‘In 1987 I was running an organic mixed smallholding while setting up a rural day-school. I heard that Bill Mollison would be running a permaculture course in Botswana. A colleague and I attended and decided that permaculture would be a good framework for the Fambidzanai Permaculture Centre, which is still running – not an easy thing to do in Zimbabwe today. Over the years it has trained many people in permaculture and related skills.
‘In 1989 St Vincent’s School and Nyahode Union Learning Centre (NULC) approached Fambidzanai about designing school grounds. I felt that schools would be an excellent entry point for permaculture. Many schools were talking about conservation. But most of them were dustbowls. With many people suddenly concentrated in a small area in this kind of environment (with only one rainy season), you turn everything to dust so easily. I also worried about permaculture taking things too fast – better to focus on sharing local knowledge.
‘In 1992, I think it was, the Minister of Education visited St Vincent’s, which was already being transformed by students. She requested that a pilot programme be set up.
‘The pilot started in 1994 and led to the formation of SCOPE, run by Walter Nyika. Over the years SCOPE (Schools and Colleges Permaculture) has trained teachers from around 150 schools and a number of colleges in what has come to be known as the ILUD process (Integrated Land Use Design). This term was used because we linked permaculture with other approaches – a theme I have always felt strongly about. The SCOPE programme has now reached out into the region of East and Southern Africa (ReSCOPE) and is up and running.
‘Of course there have been mixed results, with some schools completely transforming their grounds, others managing to improve things, and some not really getting anywhere. I think we are all still novices. It is a new paradigm and we need to keep learning – but signs of the potential are very good.’ˆ5ˆ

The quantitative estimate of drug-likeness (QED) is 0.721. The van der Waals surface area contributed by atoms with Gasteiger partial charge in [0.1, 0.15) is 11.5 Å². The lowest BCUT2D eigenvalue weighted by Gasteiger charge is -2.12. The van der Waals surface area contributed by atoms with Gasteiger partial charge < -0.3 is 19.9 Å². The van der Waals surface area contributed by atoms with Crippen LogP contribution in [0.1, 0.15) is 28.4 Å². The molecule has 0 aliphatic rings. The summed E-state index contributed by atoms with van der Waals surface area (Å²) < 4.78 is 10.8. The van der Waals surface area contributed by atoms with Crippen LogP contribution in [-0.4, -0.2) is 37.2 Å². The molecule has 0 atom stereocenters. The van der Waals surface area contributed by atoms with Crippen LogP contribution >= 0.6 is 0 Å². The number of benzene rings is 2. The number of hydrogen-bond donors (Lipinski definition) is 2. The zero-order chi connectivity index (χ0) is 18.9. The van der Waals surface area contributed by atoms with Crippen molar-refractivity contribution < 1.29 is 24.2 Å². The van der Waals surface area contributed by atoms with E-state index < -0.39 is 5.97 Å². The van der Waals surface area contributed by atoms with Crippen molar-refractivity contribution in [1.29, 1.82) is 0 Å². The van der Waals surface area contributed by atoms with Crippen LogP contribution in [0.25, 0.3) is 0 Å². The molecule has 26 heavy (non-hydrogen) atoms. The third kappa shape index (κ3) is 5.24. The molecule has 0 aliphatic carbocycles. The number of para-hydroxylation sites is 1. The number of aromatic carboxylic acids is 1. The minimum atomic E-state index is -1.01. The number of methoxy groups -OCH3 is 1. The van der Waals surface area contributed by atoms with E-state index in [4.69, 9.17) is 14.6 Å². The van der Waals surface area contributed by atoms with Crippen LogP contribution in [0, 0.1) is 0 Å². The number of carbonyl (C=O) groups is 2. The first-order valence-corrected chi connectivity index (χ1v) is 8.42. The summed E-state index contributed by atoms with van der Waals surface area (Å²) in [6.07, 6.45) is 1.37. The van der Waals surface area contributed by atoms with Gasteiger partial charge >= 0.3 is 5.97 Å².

As I write, in mid-May, the eighth international permaculture conference and ‘convergence’ is about to start in Brazil.ˆ7ˆ Unfortunately, it comes just too late for me to get there. Fortunately, I’ve avoided the air miles again. And, from what I can tell from some of the preparatory papers, perhaps that’s just as well.
Quite what happens to common sense when it goes global can be a mystery. In Brazil the focus is on ‘economics’: important things, to be sure, like trade, income-generation, credit, banking and currencies. But then there’s talk of ‘debt-for-nature swaps’ and ‘carbon offsets’– the hair-brained schemes and deep pools of cash that global corporations of one sort or another have filled for their own enrichment. Just think what permaculture could achieve with that! I’d rather not.
More productive, in the long run, may be links with related networks, like the food sovereignty movement. At the Forum for Food Sovereignty in Sélingué, Mali, in February 2007, about 500 delegates from more than 80 countries adopted the Declaration of Nyéléni, which says in part:
‘Food sovereignty is the right of peoples to healthy and culturally appropriate food produced through ecologically sound and sustainable methods, and their right to define their own food and agriculture systems. It puts those who produce, distribute and consume food at the heart of food systems and policies rather than the demands of markets and corporations. It defends the interests and inclusion of the next generation. It offers a strategy to resist and dismantle the current corporate trade and food regime, and directions for food, farming, pastoral and fisheries systems determined by local producers.’ˆ8ˆ
That sounds more like common sense to me.
- 1 For the global network of ecovillages, see www.ecovillage.org 2 Obtainable from www.communitysolution.org 3 Chris Evans works for Appropriate Technology Asia www.atasia.org.uk 4 For examples of permaculture in Palestine, see www.zatoun.com/trees